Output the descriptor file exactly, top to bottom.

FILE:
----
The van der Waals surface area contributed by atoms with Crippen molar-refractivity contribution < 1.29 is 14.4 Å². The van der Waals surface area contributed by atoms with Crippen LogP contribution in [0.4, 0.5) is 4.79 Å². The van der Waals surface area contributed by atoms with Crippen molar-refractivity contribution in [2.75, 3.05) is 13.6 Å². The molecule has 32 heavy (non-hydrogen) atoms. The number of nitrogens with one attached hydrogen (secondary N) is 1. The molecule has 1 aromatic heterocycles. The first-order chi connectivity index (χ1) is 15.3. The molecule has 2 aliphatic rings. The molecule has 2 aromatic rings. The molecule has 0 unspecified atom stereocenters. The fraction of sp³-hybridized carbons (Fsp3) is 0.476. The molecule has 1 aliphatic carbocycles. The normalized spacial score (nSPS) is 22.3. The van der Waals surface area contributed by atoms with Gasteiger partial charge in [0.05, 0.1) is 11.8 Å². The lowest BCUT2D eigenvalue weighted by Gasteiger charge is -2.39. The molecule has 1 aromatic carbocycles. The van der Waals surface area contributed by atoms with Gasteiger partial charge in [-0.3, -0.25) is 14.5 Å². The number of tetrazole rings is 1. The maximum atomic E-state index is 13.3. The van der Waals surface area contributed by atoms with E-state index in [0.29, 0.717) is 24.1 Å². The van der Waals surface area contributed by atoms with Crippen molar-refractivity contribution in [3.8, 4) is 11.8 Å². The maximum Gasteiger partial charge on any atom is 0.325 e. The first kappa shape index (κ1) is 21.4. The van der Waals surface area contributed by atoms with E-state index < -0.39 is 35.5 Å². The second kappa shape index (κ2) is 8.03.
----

The van der Waals surface area contributed by atoms with Crippen molar-refractivity contribution < 1.29 is 14.4 Å². The van der Waals surface area contributed by atoms with Crippen LogP contribution in [0.4, 0.5) is 4.79 Å². The van der Waals surface area contributed by atoms with Crippen molar-refractivity contribution in [2.75, 3.05) is 13.6 Å². The molecule has 32 heavy (non-hydrogen) atoms. The number of nitrogens with one attached hydrogen (secondary N) is 1. The molecule has 1 aromatic heterocycles. The first-order chi connectivity index (χ1) is 15.3. The molecule has 2 aliphatic rings. The molecule has 2 aromatic rings. The molecule has 0 unspecified atom stereocenters. The fraction of sp³-hybridized carbons (Fsp3) is 0.476. The molecule has 1 aliphatic carbocycles. The normalized spacial score (nSPS) is 22.3. The van der Waals surface area contributed by atoms with Gasteiger partial charge in [0.05, 0.1) is 11.8 Å². The lowest BCUT2D eigenvalue weighted by Gasteiger charge is -2.39. The molecule has 1 aromatic carbocycles. The van der Waals surface area contributed by atoms with Gasteiger partial charge in [-0.3, -0.25) is 14.5 Å². The number of tetrazole rings is 1. The maximum atomic E-state index is 13.3. The van der Waals surface area contributed by atoms with E-state index in [0.29, 0.717) is 24.1 Å². The van der Waals surface area contributed by atoms with Crippen molar-refractivity contribution in [3.8, 4) is 11.8 Å². The maximum Gasteiger partial charge on any atom is 0.325 e. The first kappa shape index (κ1) is 21.4. The van der Waals surface area contributed by atoms with E-state index < -0.39 is 35.5 Å². The second kappa shape index (κ2) is 8.03.